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The Impact of Climate Change on Coral Reefs

While the allure of the oceans beckons diving enthusiasts, a pressing concern lurks beneath the surface: the profound impact of climate change on coral reefs. Let’s delve into this issue.

The Earth’s delicate thermal balance, influenced by solar radiation, is intricately woven into the atmosphere, oceans, and land. About 30% of incoming solar energy is reflected back into space, with approximately 70% being absorbed, resulting in an average temperature of around 14°C.

We can liken this effect to a greenhouse. Solar radiation enters through the greenhouse glass, heating the air, soil, and plants. Similarly, Earth retains heat through these processes. Without this retention, we would lose heat, and Earth’s temperature would be -18ºC. It’s as if Earth has its natural greenhouse system.

The catch is that on the planet resides a species believed to be very clever, and they have changed the rules of the game. This has consequences: the Earth’s temperature is rising.

Coral reefs, occupying less than 1% of the ocean floor, are critical biodiversity hotspots, providing a home for a quarter of all known marine species. However, climate change wreaks havoc on them.

Continue reading to discover the impact of climate change on coral reefs.

1. The Threat of Climate Change Effects on Coral Reefs

Humans have drastically altered the chemical composition of the Earth’s atmosphere. The combustion of fuels, deforestation, and changes in land use have significantly altered greenhouse gas concentrations, such as carbon dioxide and methane. The result is that our planet has been warming since the industrial era, oceans are acidifying, and coral reefs are paying the price.

The impact of climate change on coral reefs is palpable. As early as 2009, the Global Coral Reef Monitoring Network  reported a troubling 14% loss of coral.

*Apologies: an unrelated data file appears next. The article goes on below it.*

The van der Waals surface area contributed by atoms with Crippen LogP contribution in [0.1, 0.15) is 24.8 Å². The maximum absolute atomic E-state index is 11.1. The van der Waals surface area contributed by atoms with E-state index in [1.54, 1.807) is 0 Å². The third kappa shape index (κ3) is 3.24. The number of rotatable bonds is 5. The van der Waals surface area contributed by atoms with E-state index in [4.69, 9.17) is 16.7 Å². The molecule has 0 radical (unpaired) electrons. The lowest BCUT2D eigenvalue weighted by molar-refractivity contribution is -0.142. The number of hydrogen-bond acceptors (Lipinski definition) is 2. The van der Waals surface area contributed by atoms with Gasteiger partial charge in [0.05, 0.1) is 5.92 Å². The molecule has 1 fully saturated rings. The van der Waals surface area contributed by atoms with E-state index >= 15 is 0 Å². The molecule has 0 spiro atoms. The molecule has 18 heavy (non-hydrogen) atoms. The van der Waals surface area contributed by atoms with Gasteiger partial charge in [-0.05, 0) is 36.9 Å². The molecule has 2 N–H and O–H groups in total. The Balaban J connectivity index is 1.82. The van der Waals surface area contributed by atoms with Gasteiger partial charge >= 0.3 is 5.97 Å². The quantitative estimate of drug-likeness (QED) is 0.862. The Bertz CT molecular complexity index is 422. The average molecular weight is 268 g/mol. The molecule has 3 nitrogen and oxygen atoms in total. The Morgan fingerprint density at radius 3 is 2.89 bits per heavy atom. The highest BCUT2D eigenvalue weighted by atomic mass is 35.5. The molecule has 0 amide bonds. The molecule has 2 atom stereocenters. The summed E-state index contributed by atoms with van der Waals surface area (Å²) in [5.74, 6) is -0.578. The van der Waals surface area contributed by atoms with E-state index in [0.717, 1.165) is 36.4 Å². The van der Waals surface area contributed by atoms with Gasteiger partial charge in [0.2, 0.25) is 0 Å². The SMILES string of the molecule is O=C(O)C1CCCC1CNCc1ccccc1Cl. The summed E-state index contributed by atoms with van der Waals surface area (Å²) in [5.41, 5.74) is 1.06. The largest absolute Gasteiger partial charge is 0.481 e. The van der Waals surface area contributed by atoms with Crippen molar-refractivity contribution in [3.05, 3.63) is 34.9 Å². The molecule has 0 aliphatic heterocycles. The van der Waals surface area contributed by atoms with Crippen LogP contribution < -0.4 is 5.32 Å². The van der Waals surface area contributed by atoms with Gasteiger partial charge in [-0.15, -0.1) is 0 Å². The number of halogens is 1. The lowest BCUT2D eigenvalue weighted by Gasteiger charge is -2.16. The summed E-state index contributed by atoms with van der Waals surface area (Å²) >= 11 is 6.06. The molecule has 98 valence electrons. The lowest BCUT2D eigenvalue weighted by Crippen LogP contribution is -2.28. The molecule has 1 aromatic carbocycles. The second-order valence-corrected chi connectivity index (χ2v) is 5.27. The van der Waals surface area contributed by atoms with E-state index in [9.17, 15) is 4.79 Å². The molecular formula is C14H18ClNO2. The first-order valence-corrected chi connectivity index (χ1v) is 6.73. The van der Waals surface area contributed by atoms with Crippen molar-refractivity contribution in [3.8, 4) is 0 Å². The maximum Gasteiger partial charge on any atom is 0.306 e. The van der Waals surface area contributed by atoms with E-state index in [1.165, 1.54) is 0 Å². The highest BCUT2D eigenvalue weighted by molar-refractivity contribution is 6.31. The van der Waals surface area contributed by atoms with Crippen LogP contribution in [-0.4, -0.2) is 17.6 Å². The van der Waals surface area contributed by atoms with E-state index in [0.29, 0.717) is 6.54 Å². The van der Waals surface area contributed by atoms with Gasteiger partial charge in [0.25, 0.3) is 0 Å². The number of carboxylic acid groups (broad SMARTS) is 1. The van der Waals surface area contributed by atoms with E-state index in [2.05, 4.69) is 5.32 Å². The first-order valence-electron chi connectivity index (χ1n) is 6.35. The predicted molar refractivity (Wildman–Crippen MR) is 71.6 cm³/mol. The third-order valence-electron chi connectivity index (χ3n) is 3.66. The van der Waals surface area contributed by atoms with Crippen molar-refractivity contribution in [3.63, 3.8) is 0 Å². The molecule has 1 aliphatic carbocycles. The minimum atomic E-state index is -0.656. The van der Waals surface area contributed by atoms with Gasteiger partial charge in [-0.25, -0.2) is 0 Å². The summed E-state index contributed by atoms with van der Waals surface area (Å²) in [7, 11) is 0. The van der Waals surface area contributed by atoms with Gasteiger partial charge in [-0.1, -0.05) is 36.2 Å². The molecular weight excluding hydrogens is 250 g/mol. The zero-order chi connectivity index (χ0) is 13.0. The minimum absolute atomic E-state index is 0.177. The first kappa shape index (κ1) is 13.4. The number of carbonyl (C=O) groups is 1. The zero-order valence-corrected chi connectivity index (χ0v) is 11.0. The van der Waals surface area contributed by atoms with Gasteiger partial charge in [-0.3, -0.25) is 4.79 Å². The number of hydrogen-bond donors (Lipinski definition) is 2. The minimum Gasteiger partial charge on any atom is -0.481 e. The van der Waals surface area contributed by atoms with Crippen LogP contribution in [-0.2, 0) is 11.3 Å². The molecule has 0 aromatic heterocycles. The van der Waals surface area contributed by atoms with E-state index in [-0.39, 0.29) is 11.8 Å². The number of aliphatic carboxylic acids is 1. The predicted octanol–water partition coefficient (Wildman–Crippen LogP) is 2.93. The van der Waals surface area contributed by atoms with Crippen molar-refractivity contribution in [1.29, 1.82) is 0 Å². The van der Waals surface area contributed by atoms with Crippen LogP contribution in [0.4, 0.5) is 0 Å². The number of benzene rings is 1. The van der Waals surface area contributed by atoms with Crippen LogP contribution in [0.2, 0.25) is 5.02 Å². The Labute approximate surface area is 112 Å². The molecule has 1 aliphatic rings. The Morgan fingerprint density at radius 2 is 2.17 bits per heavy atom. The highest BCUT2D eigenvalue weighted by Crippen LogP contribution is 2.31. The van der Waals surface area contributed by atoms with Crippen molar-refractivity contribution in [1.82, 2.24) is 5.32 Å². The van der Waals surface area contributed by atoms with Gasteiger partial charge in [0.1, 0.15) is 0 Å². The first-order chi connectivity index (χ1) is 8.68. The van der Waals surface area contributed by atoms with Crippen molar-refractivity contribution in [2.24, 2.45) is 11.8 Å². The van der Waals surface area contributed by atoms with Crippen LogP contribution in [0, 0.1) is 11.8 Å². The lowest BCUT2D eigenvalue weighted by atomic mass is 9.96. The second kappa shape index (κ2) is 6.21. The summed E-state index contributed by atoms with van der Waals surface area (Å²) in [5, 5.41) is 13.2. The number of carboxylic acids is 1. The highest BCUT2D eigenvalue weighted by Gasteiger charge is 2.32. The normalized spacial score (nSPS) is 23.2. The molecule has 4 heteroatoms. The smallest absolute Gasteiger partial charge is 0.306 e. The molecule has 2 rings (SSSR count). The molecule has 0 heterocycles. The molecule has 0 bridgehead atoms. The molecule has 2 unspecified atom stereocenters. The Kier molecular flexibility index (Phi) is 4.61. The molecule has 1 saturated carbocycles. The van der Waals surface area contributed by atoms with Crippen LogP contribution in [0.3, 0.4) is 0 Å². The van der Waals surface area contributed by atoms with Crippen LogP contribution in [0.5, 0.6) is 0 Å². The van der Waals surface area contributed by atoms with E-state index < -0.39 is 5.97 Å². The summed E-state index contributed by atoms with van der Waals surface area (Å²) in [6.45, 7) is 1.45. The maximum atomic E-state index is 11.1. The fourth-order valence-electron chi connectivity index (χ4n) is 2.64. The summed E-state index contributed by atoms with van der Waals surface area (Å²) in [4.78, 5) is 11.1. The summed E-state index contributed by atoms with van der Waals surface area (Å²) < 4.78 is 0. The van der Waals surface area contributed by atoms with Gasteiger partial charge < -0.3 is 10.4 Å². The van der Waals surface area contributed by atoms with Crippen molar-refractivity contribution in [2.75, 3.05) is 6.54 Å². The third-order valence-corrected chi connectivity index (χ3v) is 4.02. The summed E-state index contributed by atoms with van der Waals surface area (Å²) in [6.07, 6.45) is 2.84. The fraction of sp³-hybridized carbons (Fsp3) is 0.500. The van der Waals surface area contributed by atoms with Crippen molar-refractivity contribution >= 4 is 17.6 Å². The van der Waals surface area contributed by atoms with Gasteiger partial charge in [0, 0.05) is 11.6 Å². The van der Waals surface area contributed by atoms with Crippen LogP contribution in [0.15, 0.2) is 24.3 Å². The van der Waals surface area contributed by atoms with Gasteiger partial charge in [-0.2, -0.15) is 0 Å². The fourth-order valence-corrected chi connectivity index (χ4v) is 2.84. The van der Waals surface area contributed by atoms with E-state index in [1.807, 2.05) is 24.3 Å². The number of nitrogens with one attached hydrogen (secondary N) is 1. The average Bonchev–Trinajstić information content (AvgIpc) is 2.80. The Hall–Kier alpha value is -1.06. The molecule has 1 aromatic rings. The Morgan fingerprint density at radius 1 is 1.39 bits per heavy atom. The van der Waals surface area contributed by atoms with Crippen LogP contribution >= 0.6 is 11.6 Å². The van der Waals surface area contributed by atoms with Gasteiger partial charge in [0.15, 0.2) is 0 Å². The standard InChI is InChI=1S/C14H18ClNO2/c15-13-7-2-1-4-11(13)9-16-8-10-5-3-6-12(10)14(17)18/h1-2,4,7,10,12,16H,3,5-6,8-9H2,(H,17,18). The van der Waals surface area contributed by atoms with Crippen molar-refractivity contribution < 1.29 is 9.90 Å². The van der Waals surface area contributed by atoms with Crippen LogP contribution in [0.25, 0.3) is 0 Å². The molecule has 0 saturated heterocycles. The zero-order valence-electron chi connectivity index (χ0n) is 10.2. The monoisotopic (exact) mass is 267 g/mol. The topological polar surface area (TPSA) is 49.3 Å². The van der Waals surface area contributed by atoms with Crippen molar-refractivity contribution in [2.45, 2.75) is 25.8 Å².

A special report from the Intergovernmental Panel on Climate Change (IPCC) in 2018 predicted that coral reefs could decline significantly, between 70% and 90%, if global air temperatures rise by 1.5°C (2.7°F). We have already reached a 1.1°C (2.0°F) increase. Yes, the forecasts are alarming.

Despite the challenges, some corals show remarkable adaptations to survive in adverse environments. In the tropical eastern Pacific, for example, some reefs are becoming more heat-resistant by changing the algae they host. Scientists are identifying these resilient corals and working on methods to cultivate and reintroduce them into the ocean. Still, there is hope.

impact of climate change on coral reefs (3)

2. Why Climate Change Affects Coral Reefs


2.1. The Nature of Corals

To comprehend the impact of climate change on coral reefs, it is crucial to understand the intricate life of corals. Their growth is inherently linked to factors such as relatively warm shallow waters, salinities between 27‰ and 40‰, sunlight, high nutrient content from oceanic tides, and a firm substrate for them to thrive.